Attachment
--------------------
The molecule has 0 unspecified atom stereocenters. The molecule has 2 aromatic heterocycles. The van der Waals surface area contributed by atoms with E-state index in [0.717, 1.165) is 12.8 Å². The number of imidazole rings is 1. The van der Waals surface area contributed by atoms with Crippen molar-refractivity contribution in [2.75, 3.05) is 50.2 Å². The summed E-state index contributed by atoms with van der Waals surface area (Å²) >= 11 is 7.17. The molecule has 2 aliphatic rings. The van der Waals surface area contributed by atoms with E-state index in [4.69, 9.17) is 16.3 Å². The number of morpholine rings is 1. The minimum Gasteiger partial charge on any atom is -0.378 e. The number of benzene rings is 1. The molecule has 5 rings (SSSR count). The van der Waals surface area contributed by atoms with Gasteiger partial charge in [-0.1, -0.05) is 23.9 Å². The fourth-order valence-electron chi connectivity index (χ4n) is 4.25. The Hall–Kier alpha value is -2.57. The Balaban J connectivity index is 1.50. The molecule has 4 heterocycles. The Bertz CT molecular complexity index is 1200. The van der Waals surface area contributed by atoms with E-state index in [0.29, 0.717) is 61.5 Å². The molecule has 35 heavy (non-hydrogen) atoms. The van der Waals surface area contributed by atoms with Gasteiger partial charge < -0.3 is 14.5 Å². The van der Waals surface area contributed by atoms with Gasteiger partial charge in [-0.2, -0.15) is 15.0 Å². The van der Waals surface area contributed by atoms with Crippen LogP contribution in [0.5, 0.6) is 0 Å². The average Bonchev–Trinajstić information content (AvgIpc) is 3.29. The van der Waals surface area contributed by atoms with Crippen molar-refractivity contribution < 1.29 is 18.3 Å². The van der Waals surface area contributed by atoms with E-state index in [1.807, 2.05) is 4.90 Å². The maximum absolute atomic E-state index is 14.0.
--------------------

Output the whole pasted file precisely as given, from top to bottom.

The molecule has 0 unspecified atom stereocenters. The molecule has 2 aromatic heterocycles. The van der Waals surface area contributed by atoms with E-state index in [0.717, 1.165) is 12.8 Å². The number of imidazole rings is 1. The van der Waals surface area contributed by atoms with Crippen molar-refractivity contribution in [2.75, 3.05) is 50.2 Å². The summed E-state index contributed by atoms with van der Waals surface area (Å²) >= 11 is 7.17. The molecule has 2 aliphatic rings. The van der Waals surface area contributed by atoms with E-state index in [4.69, 9.17) is 16.3 Å². The number of morpholine rings is 1. The minimum Gasteiger partial charge on any atom is -0.378 e. The number of benzene rings is 1. The molecule has 5 rings (SSSR count). The van der Waals surface area contributed by atoms with Gasteiger partial charge in [-0.1, -0.05) is 23.9 Å². The fourth-order valence-electron chi connectivity index (χ4n) is 4.25. The Hall–Kier alpha value is -2.57. The Balaban J connectivity index is 1.50. The molecule has 4 heterocycles. The Bertz CT molecular complexity index is 1200. The van der Waals surface area contributed by atoms with E-state index in [0.29, 0.717) is 61.5 Å². The molecule has 35 heavy (non-hydrogen) atoms. The van der Waals surface area contributed by atoms with Gasteiger partial charge < -0.3 is 14.5 Å². The van der Waals surface area contributed by atoms with Gasteiger partial charge in [-0.2, -0.15) is 15.0 Å². The van der Waals surface area contributed by atoms with Crippen LogP contribution in [0.5, 0.6) is 0 Å². The average Bonchev–Trinajstić information content (AvgIpc) is 3.29. The van der Waals surface area contributed by atoms with Crippen molar-refractivity contribution < 1.29 is 18.3 Å². The van der Waals surface area contributed by atoms with E-state index in [1.807, 2.05) is 4.90 Å². The maximum absolute atomic E-state index is 14.0.